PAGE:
Marble Arch is a poky gateway to a noisy, musty warren of platforms and corridors and subways. As with most stations on Oxford Street, it's flanked by innumerable (well, not quite) currency exchanges.
Lancaster Gate is where you start to lose the tourists and idle travellers. The station has nothing whatsoever to commend itself, other than some fairly efficient lifts. It sits underneath a hotel, the original building (opened in 1900) long demolished.
Queensway hails from the same year, and at least bears some traces of its original construction. A few years ago it was closed for over 12 months while its creakly lifts were replaced and a new lick of paint applied. There's a great quote from Transport For London which was issued when the renovation work, being carried out by Metronet (before it went into administration and got taken over by TFL), overran for something like the 56th time: "This is a further, and one hopes final, pathetic delay on a project that Metronet has failed to manage to time."
At Notting Hill Gate you originally had to reach the Central Line through a separate building instead of, as now, the same one you use for the Circle and District lines. Nowadays the interchange is entirely underground, hence this picture of some steps (replete with cheery passengers).
Pedants might be interested to know Notting Hill Gate was the first station to have escalators with metal side panels rather than wooden ones.
Stepping out of Holland Park you can, ahem, smell the affluence. The building itself seems to exude a certain well-to-do mentality. It's eerie to emerge here just one stop on from the pell-mell patchwork of communities that is Notting Hill. And you can forget your currency exchanges or taxi cab firms sheltering next to the station; here they have a nutrition clinic:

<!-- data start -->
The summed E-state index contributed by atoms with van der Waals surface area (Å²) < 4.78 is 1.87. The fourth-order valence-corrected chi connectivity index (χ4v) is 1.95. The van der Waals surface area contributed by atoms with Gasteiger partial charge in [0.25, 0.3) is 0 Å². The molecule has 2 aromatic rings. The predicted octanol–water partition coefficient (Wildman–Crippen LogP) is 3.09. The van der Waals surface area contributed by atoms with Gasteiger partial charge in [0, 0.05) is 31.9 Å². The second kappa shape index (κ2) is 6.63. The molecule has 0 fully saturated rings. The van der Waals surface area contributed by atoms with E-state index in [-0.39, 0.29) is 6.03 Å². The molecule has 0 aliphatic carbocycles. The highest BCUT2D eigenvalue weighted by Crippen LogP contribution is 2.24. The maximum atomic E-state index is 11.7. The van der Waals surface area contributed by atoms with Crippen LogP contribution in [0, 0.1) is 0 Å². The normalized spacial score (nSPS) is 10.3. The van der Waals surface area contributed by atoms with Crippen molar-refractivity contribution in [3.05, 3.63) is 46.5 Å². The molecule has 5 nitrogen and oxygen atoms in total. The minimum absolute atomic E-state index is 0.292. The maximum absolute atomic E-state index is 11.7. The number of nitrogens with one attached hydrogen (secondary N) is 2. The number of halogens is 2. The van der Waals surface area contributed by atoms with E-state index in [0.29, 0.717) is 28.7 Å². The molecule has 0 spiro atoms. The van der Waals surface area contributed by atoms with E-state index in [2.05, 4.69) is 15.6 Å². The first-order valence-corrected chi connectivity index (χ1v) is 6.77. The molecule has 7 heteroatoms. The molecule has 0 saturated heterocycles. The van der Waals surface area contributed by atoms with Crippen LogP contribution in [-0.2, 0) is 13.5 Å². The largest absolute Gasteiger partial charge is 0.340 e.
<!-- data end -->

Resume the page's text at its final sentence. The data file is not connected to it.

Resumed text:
Shepherd's Bush is next, but I couldn't get off as the platforms have been stripped and gutted and left for dead. It's depressing to associate such an iconic name with such (temporarily) reduced circumstances. White City is not much better:
Apparently the architectural design of the station won an award at the Festival of Britain and a commemorative plaque testifying to this is on the left of the main entrance. Good luck trying to find it. At least there's the glory of Television Centre directly opposite to compensate. Plus there's this, on the platform itself:
In particular, the half-hearted attempt to cover up the old Epping-Ongar branch line:
There's a disused station lurking in these parts, called Wood Lane. It was built for the Franco-British Exhibition of 1908; fittingly a brand new station, with the same name, is opening later this year, exactly a century since its forerunner.
Before the 1908 exhibition, the Central Line terminated at Shepherd's Bush. After the exhibition it was decided to keep Wood Lane open to service places such as the White City stadium. Once the line as a whole was extended through to Ealing Broadway in 1920, Wood Lane had to be rebuilt to accommodate through-running trains, a convoluted exercise which it seems left the station resembling a lop-sided triangle. Nobody was very satisfied with the arrangement and the whole placed closed in 1947 when White City was opened. There's nothing left of the station today.
East Acton is one of those stops that's seemingly tucked away on an ordinary residential street. It's in the open air, the first Central Line station to be above ground since Stratford. As such, and because of its suburban credentials, I like it a lot:
Here's the sun setting over one of its platforms:
North Acton, complete with hanging baskets:
The line divides here, with one branch heading north westwards towards West Ruislip. The other, shorter, branch, calls at West Acton...
...before limping into the multi-platform maze that is Ealing Broadway.
It felt like it took an age to walk out of this station. The fact the District Line terminates here, but mainline services pass on through, compounds the sense of slight confusion. The faces of everyone I saw were tightened into a rictus of grim resolution. The place is a horrible design, done up in the 1970s to incorporate loads of shops and a huge high rise office building. It's best to just get the hell out of Ealing Broadway and not look back.